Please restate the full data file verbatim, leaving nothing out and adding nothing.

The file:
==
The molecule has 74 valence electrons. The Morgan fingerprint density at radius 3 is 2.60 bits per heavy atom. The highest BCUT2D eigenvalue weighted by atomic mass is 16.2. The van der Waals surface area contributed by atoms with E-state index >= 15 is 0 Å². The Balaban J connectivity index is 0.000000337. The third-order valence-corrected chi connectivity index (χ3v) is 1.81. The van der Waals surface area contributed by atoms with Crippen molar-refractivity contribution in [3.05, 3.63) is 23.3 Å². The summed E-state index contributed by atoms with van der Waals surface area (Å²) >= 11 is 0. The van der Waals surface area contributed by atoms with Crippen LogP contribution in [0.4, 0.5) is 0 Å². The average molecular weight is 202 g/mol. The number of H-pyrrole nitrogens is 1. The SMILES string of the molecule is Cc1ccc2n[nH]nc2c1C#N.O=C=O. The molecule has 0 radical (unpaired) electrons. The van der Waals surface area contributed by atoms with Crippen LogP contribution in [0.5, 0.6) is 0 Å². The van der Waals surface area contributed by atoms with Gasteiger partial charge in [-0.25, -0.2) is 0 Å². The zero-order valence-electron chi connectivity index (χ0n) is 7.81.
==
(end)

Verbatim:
The molecule has 74 valence electrons. The Morgan fingerprint density at radius 3 is 2.60 bits per heavy atom. The highest BCUT2D eigenvalue weighted by atomic mass is 16.2. The van der Waals surface area contributed by atoms with E-state index >= 15 is 0 Å². The Balaban J connectivity index is 0.000000337. The third-order valence-corrected chi connectivity index (χ3v) is 1.81. The van der Waals surface area contributed by atoms with Crippen molar-refractivity contribution in [3.05, 3.63) is 23.3 Å². The summed E-state index contributed by atoms with van der Waals surface area (Å²) >= 11 is 0. The van der Waals surface area contributed by atoms with Crippen LogP contribution in [0.4, 0.5) is 0 Å². The average molecular weight is 202 g/mol. The number of H-pyrrole nitrogens is 1. The SMILES string of the molecule is Cc1ccc2n[nH]nc2c1C#N.O=C=O. The molecule has 0 radical (unpaired) electrons. The van der Waals surface area contributed by atoms with Crippen LogP contribution in [0.5, 0.6) is 0 Å². The van der Waals surface area contributed by atoms with Gasteiger partial charge in [-0.25, -0.2) is 0 Å². The zero-order valence-electron chi connectivity index (χ0n) is 7.81.